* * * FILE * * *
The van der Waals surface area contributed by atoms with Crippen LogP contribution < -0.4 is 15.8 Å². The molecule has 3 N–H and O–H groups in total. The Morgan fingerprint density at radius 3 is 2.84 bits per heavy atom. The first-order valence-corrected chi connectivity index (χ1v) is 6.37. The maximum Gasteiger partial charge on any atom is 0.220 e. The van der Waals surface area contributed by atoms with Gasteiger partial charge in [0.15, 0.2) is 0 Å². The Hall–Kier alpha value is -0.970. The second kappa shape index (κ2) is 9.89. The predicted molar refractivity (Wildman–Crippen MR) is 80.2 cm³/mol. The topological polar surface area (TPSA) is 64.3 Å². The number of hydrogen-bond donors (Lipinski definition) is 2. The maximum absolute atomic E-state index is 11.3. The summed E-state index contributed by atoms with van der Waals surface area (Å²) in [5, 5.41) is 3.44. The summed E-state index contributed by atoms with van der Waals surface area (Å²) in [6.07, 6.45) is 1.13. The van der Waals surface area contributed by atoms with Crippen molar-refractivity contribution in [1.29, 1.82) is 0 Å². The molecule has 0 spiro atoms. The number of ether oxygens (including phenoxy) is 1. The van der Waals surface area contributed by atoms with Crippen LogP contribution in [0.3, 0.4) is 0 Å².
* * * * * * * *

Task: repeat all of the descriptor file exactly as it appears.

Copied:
The van der Waals surface area contributed by atoms with Crippen LogP contribution < -0.4 is 15.8 Å². The molecule has 3 N–H and O–H groups in total. The Morgan fingerprint density at radius 3 is 2.84 bits per heavy atom. The first-order valence-corrected chi connectivity index (χ1v) is 6.37. The maximum Gasteiger partial charge on any atom is 0.220 e. The van der Waals surface area contributed by atoms with Gasteiger partial charge in [0.15, 0.2) is 0 Å². The Hall–Kier alpha value is -0.970. The second kappa shape index (κ2) is 9.89. The predicted molar refractivity (Wildman–Crippen MR) is 80.2 cm³/mol. The topological polar surface area (TPSA) is 64.3 Å². The number of hydrogen-bond donors (Lipinski definition) is 2. The maximum absolute atomic E-state index is 11.3. The summed E-state index contributed by atoms with van der Waals surface area (Å²) in [5, 5.41) is 3.44. The summed E-state index contributed by atoms with van der Waals surface area (Å²) in [6.07, 6.45) is 1.13. The van der Waals surface area contributed by atoms with Crippen molar-refractivity contribution in [1.29, 1.82) is 0 Å². The molecule has 0 spiro atoms. The number of ether oxygens (including phenoxy) is 1. The van der Waals surface area contributed by atoms with Crippen LogP contribution in [0.3, 0.4) is 0 Å².